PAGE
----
When people ask me why the financial system is so complicated, I always say the same thing: because it benefits the insiders of the financial system to make it that way. The more complicated and opaque something is, the more opportunities to extract fees and withhold information. Or rather, to withhold information in order to extract fees.
In some sense you can think of the financial system as a huge “information loss” system, where people get paid based on how much more information they know than you do. Incidentally, this theory flies in the face of most economic assumptions of transparency, and explains the origin of the phrase “dumb money.” And it’s not my idea, it’s kind of an elemental fact for insiders; I’m bringing it up because I want to make sure people are aware of it.
As an analogy, think of the situation when you buy a used car from someone. They tell you some things, like its make and model, and they may let you test drive it, but you end up not knowing how many accidents it’s been in, and stuff like that. Your partial information in general lets them make money.
It’s kind of understandable why there’s so much insider trading going on. Insider trading is the ultimate and most efficient way to profit from information.
Another good example of information loss is with mortgages, and mortgage-backed securities. The original idea behind securitizing mortgages was that investors get to buy pieces of pools of mortgages, which “behave better” than individual mortgages: whereas an individual can refinance (and often does, when interest rates go down) or default, it’s less likely that a majority of the people in a pool refinance or default.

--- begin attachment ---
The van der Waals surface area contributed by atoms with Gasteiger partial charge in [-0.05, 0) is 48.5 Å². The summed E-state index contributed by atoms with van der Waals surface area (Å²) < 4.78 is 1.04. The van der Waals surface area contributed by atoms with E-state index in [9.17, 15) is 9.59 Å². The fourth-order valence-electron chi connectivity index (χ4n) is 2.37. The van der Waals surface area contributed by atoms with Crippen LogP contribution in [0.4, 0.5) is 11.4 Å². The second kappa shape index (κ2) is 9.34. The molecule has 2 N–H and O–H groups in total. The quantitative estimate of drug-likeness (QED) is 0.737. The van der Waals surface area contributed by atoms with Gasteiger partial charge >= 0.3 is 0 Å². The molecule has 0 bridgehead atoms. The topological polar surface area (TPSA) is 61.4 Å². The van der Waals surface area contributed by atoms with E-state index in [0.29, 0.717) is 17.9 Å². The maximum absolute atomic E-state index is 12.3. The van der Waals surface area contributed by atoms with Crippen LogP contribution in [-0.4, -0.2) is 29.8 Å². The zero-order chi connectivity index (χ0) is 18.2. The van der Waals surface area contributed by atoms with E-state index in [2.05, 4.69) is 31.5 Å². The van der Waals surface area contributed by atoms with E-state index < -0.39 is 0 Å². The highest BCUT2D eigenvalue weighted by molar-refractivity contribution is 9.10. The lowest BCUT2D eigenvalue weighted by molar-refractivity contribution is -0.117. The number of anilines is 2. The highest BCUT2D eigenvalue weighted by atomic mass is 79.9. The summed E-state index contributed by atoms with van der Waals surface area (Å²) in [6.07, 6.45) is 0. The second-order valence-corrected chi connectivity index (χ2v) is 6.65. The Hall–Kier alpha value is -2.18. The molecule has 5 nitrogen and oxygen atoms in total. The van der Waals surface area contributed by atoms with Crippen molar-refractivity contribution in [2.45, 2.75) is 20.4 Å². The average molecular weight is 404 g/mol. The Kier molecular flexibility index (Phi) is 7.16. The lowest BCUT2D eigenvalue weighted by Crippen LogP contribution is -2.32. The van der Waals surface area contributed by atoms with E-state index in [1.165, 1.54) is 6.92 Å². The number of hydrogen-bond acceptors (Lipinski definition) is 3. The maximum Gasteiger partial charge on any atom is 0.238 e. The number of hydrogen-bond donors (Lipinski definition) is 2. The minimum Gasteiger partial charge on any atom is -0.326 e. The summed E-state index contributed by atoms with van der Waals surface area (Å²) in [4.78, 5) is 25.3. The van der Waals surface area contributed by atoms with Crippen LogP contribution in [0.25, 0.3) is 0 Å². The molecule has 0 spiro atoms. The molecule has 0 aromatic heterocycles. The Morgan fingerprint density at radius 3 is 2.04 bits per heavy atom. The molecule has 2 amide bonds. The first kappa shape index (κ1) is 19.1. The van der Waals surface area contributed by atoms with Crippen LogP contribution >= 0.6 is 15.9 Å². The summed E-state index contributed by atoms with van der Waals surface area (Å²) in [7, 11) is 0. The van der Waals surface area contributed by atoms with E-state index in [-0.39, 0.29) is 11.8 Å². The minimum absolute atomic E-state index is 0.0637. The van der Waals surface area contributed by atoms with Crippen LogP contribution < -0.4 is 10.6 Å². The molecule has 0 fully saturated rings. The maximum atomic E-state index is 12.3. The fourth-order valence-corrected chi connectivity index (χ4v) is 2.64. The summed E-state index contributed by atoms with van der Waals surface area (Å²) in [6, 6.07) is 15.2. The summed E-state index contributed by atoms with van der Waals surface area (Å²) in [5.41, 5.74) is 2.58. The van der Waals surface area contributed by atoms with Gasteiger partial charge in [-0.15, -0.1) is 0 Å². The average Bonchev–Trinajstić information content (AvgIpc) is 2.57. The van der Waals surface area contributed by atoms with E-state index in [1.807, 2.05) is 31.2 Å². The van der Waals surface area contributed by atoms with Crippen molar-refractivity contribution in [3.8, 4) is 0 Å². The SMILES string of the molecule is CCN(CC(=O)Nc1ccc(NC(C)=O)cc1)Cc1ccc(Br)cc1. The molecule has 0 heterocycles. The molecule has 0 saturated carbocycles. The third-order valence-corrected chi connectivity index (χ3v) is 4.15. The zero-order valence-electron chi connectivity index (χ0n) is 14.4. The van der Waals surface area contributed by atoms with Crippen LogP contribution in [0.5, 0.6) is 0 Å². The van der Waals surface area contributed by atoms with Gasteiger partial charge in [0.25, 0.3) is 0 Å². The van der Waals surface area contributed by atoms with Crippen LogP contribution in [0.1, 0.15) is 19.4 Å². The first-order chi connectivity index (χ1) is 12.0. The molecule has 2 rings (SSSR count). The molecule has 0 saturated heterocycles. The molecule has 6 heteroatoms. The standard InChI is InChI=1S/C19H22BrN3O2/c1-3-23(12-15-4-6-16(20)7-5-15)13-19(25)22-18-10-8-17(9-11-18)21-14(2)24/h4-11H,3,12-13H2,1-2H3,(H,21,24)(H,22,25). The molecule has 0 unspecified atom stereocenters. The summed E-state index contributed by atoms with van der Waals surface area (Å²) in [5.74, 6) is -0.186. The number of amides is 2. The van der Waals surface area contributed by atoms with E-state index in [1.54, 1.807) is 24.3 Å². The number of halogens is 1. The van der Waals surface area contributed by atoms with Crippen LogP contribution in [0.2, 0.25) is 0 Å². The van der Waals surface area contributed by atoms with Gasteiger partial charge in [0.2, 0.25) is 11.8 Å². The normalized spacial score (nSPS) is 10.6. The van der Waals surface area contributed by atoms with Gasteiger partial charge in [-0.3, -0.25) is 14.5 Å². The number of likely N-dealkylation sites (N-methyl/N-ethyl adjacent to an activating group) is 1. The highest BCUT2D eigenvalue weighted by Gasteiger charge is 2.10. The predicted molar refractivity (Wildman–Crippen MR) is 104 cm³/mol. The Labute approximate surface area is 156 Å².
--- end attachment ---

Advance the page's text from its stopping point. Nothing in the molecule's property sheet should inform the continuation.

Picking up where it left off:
[Let’s ignore for now the issue that the banks got so high on the profits of securitization that the assumption of better behavior of pools got thrown out the window as the underlying mortgages became worse and worse – a gleaming example of information loss.]
In selling these pools, the banks were charging fees so that you, the investor, wouldn’t have to “deal with the details” of all of the individual mortgages in the pool. This is one way that people withhold information and charge a fee for it, by calling it a chore.
And it is a chore, if you actually do it. However, in the case of mortgages, lots of banks charged that fee for that chore and then never actually did the chore– they kept terrible accounts of the mortgages, and when they started to default in large numbers, started illegally pretending their papers were in order, through “robo-signing,” in order to foreclose quickly.
Here’s something you can do if you have a mortgage. Demand to see your mortgage note. It turns out there’s a legal way for you to ask your bank to trace the ownership of your mortgage through the securitization system, and you can do it for fun, you don’t need to be late on your mortgage payments or anything.
There does seem to be a risk associated with asking to see your note, however, namely to your credit score, which is bullshit. There’s also a form letter of complaint if your bank somehow doesn’t come up with the answer.